In order to make a multi curved hand rail one would probably pay a stainless steel guy hundreds of dollars to bend it in all the right places. Or you could make it yourself by pulling a uni sausage through a reinforced rubber hose (non reinforced hose kinks when you try to bend it around even gentle curves) and bend it around a mold you made to the shape you want. I did, it cost me $7.50 in hose each, about $10 worth of uni (3 meters x 300mm wide) and about $10 worth of resin. The rest (the mold) was made from scraps. So lets say $30 each. I doubt you could buy the brackets to fit a curved stainless steel rail for that much without factoring the stainless rail and bending.
Because such work is hand made and bespoke despite every attempt to make identical parts there is always the chance of subtle differences. Each rail is left or right handed so the mold needs to be made reversible. Easy, just make appendages to a flat panel that can be mounted on either side, this reverses the angles making the mirror pair. But because of the hand made nature of things, the only other consideration is to be sure each side fits into the space and angles desired. The bottom edge is fixed by where the edge of the step and back panel fall. But the top can be moved a little on the davit side. Ideally I want the rail hard up against the inside of the front wall of the davit to provide maximum gluing surface, but the angle and the exact position can move a little if required, so my fitting solution was to drill the holes for the top of the rail (into the davit) after the rails were made and dry fit to the base.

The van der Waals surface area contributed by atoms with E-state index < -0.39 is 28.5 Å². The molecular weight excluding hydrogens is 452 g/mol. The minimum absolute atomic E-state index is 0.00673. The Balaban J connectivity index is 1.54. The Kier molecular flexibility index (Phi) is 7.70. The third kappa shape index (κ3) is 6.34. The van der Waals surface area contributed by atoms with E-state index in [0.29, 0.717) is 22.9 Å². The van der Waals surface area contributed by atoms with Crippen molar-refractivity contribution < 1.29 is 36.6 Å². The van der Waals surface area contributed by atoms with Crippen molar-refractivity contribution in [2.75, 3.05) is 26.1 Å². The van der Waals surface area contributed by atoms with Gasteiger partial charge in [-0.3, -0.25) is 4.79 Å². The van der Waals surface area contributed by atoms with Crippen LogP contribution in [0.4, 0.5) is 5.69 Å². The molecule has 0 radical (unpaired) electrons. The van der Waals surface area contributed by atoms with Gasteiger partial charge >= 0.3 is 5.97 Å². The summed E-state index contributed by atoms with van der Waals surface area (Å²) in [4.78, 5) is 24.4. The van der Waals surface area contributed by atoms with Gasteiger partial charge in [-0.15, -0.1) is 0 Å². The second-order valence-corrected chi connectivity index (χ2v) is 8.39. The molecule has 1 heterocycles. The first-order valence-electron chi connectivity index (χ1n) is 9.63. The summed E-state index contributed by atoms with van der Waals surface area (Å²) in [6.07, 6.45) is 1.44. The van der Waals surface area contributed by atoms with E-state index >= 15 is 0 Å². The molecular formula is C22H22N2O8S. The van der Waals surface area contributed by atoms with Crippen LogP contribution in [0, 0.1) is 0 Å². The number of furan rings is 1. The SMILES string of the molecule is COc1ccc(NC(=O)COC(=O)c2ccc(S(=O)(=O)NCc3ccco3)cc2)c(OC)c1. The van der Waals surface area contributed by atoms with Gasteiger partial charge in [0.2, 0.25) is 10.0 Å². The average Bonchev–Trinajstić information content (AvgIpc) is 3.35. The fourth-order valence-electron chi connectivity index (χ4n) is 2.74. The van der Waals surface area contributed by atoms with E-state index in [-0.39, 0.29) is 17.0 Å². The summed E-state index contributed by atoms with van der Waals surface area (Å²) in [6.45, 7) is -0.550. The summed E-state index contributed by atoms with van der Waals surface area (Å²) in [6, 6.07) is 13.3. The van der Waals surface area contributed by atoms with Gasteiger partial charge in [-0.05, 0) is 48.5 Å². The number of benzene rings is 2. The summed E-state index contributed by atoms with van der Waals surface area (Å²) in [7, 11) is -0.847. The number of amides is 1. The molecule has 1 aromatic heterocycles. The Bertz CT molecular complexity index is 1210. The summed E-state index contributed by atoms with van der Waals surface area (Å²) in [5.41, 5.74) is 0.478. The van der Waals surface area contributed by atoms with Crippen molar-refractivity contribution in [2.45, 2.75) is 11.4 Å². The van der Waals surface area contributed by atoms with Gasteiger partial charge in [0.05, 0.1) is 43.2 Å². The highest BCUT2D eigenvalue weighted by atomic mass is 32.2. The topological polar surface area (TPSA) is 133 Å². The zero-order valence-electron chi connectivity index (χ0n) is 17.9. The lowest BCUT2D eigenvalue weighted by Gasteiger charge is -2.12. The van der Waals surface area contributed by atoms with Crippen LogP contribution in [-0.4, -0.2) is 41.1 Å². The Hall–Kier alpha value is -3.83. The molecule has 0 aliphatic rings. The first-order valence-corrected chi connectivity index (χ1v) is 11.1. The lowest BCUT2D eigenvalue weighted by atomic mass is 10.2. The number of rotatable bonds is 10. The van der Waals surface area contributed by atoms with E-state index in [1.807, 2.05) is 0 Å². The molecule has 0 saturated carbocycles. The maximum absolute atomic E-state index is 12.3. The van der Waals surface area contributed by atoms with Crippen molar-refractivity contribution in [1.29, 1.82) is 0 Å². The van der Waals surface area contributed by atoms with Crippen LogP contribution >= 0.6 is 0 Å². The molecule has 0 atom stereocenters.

The hand rails on the stern are actually not primarily hand rails. My requirement is for somewhere to mount the barbecue to, that hangs out of the stern, out of the way when not in use. So a hand rail on the stern is where most people mount them. And of course the other sides rail has to match, for symmetry.
I also closed up the rear step sides by gluing and glassing the tops of the sides on. I made it wide enough to mount the various fixtures to that I want, the aft cleat the most important of them. Also there is a hand rail to assist climbing onto the bottom step from either the swim ladder or a dingy, a fishing rod holder and the end of the life lines, in my case ending on a shorter (one third the size) stanchion. The stanchions usually get fitted after the boat is fair, but unfortunately because the place where the last ending stanchion will be glassed is enclosed by the top I glassed that in first then fit the top over it and will have to fair around it.